Ma Belle, My Beauty is a lovingly realized and mature look at polyamory, but it fails to probe its emotional core sufficiently.
Polyamory is a subject that’s not often explored in mainstream films. While other films have touched on it — Christophe Honoré’s Love Songs and Bernardo Bertolucci’s The Dreamers spring readily to mind — few films have tackled the subject by name in such a frank and unassuming way as Marion Hill’s stirring feature debut, Ma Belle, My Beauty. Set against the idyllic backdrop of a country estate in the south of France, the film centers around two former lovers Bertie (Idella Johnson) and Lane (Hannah Pepper-Cunningham), who reunite for a weekend at the invitation of Fred (Lucien Guignard), Bertie’s new husband. The trio had once formed a polyamorous relationship, but Bertie’s engagement to Fred ultimately alienated Lane from the relationship, and their reunion threatens to both rekindle old passions and reopen old wounds.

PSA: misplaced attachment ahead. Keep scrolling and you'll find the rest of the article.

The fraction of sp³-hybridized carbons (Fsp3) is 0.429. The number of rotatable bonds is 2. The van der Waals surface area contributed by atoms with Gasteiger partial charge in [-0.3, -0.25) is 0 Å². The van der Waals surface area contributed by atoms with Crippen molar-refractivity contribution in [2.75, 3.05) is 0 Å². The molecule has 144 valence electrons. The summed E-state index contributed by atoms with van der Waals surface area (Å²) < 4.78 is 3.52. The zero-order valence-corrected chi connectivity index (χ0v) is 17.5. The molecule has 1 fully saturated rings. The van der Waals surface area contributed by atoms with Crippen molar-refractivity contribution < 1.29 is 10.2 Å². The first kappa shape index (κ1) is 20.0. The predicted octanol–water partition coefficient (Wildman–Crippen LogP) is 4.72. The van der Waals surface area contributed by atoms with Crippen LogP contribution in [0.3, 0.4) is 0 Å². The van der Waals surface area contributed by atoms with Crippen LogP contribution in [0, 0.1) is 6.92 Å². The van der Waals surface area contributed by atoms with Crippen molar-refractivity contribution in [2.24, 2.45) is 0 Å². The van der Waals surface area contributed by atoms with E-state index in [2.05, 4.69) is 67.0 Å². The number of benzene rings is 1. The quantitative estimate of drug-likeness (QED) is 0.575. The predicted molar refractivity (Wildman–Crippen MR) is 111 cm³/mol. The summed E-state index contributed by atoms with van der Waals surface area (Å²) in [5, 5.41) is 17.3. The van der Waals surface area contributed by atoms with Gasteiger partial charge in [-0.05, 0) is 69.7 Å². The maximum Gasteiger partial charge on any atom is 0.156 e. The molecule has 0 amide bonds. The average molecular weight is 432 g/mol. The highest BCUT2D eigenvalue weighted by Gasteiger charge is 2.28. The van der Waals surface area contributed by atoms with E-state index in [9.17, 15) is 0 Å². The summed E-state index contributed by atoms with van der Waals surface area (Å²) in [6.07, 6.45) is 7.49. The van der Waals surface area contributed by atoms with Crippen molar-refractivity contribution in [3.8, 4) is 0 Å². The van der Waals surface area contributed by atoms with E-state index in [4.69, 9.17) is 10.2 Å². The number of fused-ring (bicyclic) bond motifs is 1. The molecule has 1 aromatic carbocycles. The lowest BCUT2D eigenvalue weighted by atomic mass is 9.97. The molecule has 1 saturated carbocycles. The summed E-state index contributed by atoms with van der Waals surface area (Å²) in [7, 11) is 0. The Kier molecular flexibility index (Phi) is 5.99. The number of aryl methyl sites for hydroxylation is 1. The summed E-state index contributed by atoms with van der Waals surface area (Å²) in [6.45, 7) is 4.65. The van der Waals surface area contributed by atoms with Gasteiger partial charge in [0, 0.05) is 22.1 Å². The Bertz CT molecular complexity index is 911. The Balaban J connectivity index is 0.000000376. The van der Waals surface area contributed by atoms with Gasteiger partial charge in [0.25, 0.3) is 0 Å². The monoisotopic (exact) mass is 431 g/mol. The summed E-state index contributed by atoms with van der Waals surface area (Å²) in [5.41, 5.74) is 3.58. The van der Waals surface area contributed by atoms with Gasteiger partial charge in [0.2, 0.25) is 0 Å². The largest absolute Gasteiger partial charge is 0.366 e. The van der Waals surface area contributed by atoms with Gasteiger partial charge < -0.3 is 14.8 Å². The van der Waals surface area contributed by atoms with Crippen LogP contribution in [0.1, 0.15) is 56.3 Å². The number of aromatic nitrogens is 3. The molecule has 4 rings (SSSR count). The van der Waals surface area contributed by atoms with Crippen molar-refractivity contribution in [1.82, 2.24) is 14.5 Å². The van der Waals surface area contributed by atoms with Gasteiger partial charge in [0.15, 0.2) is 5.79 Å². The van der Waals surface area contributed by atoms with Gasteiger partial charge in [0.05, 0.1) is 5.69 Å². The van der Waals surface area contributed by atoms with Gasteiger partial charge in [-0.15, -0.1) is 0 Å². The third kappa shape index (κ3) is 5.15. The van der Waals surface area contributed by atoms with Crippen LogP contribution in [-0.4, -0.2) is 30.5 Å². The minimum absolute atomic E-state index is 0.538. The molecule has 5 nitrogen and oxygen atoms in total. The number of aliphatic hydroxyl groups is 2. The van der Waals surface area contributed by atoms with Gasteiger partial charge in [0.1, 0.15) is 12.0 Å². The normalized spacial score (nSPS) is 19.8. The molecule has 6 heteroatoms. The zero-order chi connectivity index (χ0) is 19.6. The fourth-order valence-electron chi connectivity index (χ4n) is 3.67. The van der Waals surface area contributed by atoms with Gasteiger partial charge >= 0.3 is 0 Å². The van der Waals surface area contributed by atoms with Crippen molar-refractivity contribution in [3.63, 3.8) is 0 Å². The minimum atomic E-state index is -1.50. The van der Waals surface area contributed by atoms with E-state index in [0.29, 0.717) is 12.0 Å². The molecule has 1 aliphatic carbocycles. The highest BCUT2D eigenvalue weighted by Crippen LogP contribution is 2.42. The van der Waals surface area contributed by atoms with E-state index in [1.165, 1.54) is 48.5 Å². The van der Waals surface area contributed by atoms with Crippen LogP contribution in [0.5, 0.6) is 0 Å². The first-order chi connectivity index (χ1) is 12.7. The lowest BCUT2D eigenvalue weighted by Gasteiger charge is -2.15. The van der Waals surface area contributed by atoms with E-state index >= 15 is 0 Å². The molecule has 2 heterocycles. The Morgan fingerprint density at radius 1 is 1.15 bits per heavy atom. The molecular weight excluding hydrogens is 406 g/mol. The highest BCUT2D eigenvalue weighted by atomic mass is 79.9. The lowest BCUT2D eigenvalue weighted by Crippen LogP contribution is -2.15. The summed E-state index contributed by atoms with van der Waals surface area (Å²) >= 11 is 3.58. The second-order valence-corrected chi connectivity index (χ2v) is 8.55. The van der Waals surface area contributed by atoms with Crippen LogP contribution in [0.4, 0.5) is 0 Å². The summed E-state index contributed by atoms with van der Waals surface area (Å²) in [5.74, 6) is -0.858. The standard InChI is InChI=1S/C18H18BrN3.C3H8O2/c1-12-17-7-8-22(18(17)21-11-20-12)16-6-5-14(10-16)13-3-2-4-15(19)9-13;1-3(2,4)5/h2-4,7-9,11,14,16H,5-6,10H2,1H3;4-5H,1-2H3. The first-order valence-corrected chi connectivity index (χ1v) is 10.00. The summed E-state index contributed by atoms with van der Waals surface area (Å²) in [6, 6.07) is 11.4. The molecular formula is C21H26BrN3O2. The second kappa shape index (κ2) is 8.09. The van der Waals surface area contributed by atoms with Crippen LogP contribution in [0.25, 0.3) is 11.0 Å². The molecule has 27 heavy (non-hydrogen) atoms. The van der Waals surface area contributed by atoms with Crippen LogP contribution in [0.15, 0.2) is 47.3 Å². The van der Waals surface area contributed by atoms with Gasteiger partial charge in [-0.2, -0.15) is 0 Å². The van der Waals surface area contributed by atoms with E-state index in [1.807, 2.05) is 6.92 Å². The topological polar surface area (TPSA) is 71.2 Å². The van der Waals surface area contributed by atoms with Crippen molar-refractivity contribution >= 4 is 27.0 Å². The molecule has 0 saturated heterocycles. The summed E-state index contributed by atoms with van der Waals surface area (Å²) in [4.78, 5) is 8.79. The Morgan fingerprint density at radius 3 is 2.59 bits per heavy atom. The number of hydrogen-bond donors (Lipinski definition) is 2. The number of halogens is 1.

It should be said that films about polyamory are typically more about love triangles than true polyamory, in which multiple partners are in equal relationships with each other as one unit. Ma Belle, My Beauty explores the breakup of one such trio, and while it suffers from some of the typical hiccups and lack of polish one may expect in a low-budget Sundance indie, Hill manages to lend the affair a striking sense of emotional honesty, thanks in no small part to the tender and honest performances of the women at the film’s center. While their relationship with Fred, a transient musician whose true love is music and the open road, remains somewhat underdeveloped, there’s something appealing (perhaps even poetic) about the fact that the man is the least interesting figure in this relationship, and that Bertie and Lane could possibly make a stronger pair on their own. Together with a jazzy score by Mahmoud Chouki, with its Django Reinhardt-inspired guitar riffs, the sunny locations create an indelible atmosphere, and Hill confronts the burning passions simmering beneath the surface with a sexual frankness that is explicit without being pornographic. That’s probably Ma Belle, My Beauty’s greatest strength: it takes a subject matter that’s still somewhat taboo in modern society and treats it with the dignity it deserves. It doesn’t quite stick the landing — the ending is somewhat unsatisfying given the gravity of the emotions on display — but real relationships often don’t give us satisfying endings either; things are left unsaid, promises unkept, desire unrequited. But the film closes on a note that is almost too opaque to have the necessary emotional impact. Ma Belle, My Beauty is a lovingly realized romantic confection that puts a multi-racial, bisexual polyamorous romance front and center without turning polyamory into some sort of exotic sexual tourist attraction, but it ultimately shies away from confronting the emotional ramifications of its plot head-on.